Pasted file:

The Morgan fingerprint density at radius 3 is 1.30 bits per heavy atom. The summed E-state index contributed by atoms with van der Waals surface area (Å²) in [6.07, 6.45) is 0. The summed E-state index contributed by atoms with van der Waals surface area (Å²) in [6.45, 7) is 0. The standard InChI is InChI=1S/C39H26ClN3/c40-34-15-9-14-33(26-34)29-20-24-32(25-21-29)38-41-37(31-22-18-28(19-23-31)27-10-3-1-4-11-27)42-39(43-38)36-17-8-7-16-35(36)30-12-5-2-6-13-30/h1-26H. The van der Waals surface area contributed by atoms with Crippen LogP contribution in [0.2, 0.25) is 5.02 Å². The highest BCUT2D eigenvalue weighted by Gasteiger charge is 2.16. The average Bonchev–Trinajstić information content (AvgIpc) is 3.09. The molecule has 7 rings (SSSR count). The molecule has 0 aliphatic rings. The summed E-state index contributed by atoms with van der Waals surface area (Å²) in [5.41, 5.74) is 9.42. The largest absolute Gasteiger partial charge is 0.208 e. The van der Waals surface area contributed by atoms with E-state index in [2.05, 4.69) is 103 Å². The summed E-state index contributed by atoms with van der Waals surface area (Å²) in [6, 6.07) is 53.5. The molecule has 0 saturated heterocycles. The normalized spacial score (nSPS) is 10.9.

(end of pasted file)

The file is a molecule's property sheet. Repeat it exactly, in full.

The Morgan fingerprint density at radius 3 is 1.30 bits per heavy atom. The summed E-state index contributed by atoms with van der Waals surface area (Å²) in [6.07, 6.45) is 0. The summed E-state index contributed by atoms with van der Waals surface area (Å²) in [6.45, 7) is 0. The standard InChI is InChI=1S/C39H26ClN3/c40-34-15-9-14-33(26-34)29-20-24-32(25-21-29)38-41-37(31-22-18-28(19-23-31)27-10-3-1-4-11-27)42-39(43-38)36-17-8-7-16-35(36)30-12-5-2-6-13-30/h1-26H. The van der Waals surface area contributed by atoms with Crippen LogP contribution in [0.2, 0.25) is 5.02 Å². The highest BCUT2D eigenvalue weighted by Gasteiger charge is 2.16. The average Bonchev–Trinajstić information content (AvgIpc) is 3.09. The molecule has 7 rings (SSSR count). The molecule has 0 aliphatic rings. The summed E-state index contributed by atoms with van der Waals surface area (Å²) in [5.41, 5.74) is 9.42. The largest absolute Gasteiger partial charge is 0.208 e. The van der Waals surface area contributed by atoms with E-state index in [2.05, 4.69) is 103 Å². The summed E-state index contributed by atoms with van der Waals surface area (Å²) in [6, 6.07) is 53.5. The molecule has 0 saturated heterocycles. The normalized spacial score (nSPS) is 10.9.